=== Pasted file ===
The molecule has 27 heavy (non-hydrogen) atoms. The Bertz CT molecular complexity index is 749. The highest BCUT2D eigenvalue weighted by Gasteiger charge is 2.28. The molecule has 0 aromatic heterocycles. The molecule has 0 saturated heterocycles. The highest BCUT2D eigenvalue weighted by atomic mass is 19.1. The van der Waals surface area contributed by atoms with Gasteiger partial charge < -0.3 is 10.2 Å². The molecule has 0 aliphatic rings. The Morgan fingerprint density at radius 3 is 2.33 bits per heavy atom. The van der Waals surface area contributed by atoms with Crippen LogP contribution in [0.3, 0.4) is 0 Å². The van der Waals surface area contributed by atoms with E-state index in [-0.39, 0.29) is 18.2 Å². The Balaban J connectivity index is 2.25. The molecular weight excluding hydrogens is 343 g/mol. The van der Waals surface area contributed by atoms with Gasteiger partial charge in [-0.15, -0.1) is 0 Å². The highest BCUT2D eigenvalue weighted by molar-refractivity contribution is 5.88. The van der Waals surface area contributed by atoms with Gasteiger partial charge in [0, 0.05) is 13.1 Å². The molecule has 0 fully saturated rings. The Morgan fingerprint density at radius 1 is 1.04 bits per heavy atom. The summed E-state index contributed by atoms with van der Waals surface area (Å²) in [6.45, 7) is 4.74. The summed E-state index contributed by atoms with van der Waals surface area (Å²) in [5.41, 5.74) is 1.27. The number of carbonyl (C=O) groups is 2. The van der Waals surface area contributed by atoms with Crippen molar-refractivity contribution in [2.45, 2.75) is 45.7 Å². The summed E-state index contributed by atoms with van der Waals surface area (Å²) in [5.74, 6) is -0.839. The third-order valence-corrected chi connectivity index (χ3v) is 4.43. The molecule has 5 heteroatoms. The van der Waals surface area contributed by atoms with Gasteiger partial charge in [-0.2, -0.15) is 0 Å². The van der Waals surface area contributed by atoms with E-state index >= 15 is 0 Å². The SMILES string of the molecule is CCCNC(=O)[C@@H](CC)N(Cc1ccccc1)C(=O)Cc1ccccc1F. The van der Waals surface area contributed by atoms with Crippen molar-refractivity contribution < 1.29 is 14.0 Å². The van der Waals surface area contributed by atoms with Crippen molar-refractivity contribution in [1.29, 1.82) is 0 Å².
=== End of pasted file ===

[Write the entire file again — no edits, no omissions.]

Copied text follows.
The molecule has 27 heavy (non-hydrogen) atoms. The Bertz CT molecular complexity index is 749. The highest BCUT2D eigenvalue weighted by Gasteiger charge is 2.28. The molecule has 0 aromatic heterocycles. The molecule has 0 saturated heterocycles. The highest BCUT2D eigenvalue weighted by atomic mass is 19.1. The van der Waals surface area contributed by atoms with Gasteiger partial charge < -0.3 is 10.2 Å². The molecule has 0 aliphatic rings. The Morgan fingerprint density at radius 3 is 2.33 bits per heavy atom. The van der Waals surface area contributed by atoms with Crippen LogP contribution in [0.3, 0.4) is 0 Å². The van der Waals surface area contributed by atoms with E-state index in [-0.39, 0.29) is 18.2 Å². The Balaban J connectivity index is 2.25. The molecular weight excluding hydrogens is 343 g/mol. The van der Waals surface area contributed by atoms with Gasteiger partial charge in [-0.15, -0.1) is 0 Å². The highest BCUT2D eigenvalue weighted by molar-refractivity contribution is 5.88. The van der Waals surface area contributed by atoms with Gasteiger partial charge in [0, 0.05) is 13.1 Å². The molecule has 0 fully saturated rings. The Morgan fingerprint density at radius 1 is 1.04 bits per heavy atom. The summed E-state index contributed by atoms with van der Waals surface area (Å²) in [6.45, 7) is 4.74. The summed E-state index contributed by atoms with van der Waals surface area (Å²) in [5.41, 5.74) is 1.27. The number of carbonyl (C=O) groups is 2. The van der Waals surface area contributed by atoms with Crippen molar-refractivity contribution in [2.45, 2.75) is 45.7 Å². The summed E-state index contributed by atoms with van der Waals surface area (Å²) in [5.74, 6) is -0.839. The third-order valence-corrected chi connectivity index (χ3v) is 4.43. The molecule has 5 heteroatoms. The van der Waals surface area contributed by atoms with Gasteiger partial charge in [-0.2, -0.15) is 0 Å². The van der Waals surface area contributed by atoms with E-state index >= 15 is 0 Å². The SMILES string of the molecule is CCCNC(=O)[C@@H](CC)N(Cc1ccccc1)C(=O)Cc1ccccc1F. The van der Waals surface area contributed by atoms with Crippen molar-refractivity contribution < 1.29 is 14.0 Å². The van der Waals surface area contributed by atoms with Crippen molar-refractivity contribution in [1.29, 1.82) is 0 Å².